Design of Experiments
Why you should apply virtual DoE to the design process
You are reading the first part of an article trilogy about Design of Experiments (DoE). The trilogy covers the why, when and how to perform virtual DoE in the design process. By following these guidelines, you will experience a faster, smarter and cheaper way to get results that are vastly more reliable and ultimately a greater chance of succeeding with your product.
In the following, we will focus on why you should apply virtual DoE to your design process and systematically narrow down the amount of crucial physical tests to perform.
Front-load your doe activities and gain early insight for the fraction of the cost
Robust Design is excellent for analysis as well as for synthesis of reliable products. Investigating complex product behavior by using DoE early in the design process is invaluable for the success of your product.
One skill I have focused on during my time at Technolution is applying CAE (computer-aided engineering) in the realm of Robust Design. The latter is somewhat a buzzword and unfortunately met with scepticism in the industry, although Robust Design, at its very core, is all about improving product reliability and reducing sensitivity to variation – something engineers have always exercised to some degree.
While usually applied in the process domain, DoE (Design of Experiments) studies are attractive to use during the product development stage to gain valuable insight into the behavior of a mechanical product when subjected to various forms of variation throughout its lifetime.
The basic idea of DoE is that a number of factors, thought to impact a number of outputs, are systematically varied at different levels. A test plan, known as a design, is created by using statistical methods, and the results for each test are recorded. The results can then be processed and thus we gain insight on which factors have the most impact on our product performance.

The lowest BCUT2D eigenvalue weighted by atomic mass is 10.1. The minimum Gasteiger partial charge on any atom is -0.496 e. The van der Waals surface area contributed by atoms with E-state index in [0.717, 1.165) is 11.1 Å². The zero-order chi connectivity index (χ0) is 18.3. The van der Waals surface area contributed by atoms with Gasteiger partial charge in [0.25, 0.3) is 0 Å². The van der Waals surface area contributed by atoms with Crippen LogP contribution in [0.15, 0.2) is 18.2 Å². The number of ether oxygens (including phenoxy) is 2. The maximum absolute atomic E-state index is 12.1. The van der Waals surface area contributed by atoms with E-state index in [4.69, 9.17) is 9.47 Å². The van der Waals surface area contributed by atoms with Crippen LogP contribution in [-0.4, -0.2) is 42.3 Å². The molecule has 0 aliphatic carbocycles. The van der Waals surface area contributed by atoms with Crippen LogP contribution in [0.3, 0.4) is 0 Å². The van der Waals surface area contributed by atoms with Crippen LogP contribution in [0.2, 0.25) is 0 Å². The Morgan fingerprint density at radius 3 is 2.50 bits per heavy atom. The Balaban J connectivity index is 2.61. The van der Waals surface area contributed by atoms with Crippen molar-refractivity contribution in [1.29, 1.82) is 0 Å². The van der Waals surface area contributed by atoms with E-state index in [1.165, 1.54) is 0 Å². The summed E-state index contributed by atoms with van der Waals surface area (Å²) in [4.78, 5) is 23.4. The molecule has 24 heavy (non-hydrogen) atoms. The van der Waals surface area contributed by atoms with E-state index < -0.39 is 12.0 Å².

Faster simulations allow smarter and cheaper experiments
A near universal fact in industrial product development is that the cost of change rapidly increases as the project progresses, and since performing tests on your mechanical product, as a part of a DoE, requires a certain level of maturity, physical tests can quickly become a costly affair. In the early phases, it is therefore prohibitively expensive to perform such analyses, especially amidst an abundance of concepts at different levels of details.
However, what if we could somehow utilize the strengths and insights from a DoE to decide which concepts to pursue further and which to bury, based on some key parameters? This is where virtual DoEs come into the picture. With the advent of CAE tools capable of simulating multi-physical phenomena on desktop computers, engineers are now able to quickly explore which parameters affect the key product functionality.
Specifically, using virtual DoEs, a simple ‘empirical’ model, also called a metamodel, can be constructed, which takes into account the relative importance of the different test factors, e.g. design parameters, environmental conditions or use patterns. Using specialized statistics software (SAS JMP or Minitab, for instance) in conjunction with CAE tools, a test plan can be made and the tests run in CAE. The resulting metamodel can be used to assess the sensitivity of the product performance to various sources of variation. On a higher level, the process is iterative, as are most product development projects. The process is illustrated below.
Physical testing is indispensable, but the added steps before provide insight and give early indications on which concepts perform most robustly.
Our next article will focus on when in the product development process to apply these methods. I will discuss the advantages of leveraging DoE early in the process and how it eases the testing and verification work later on.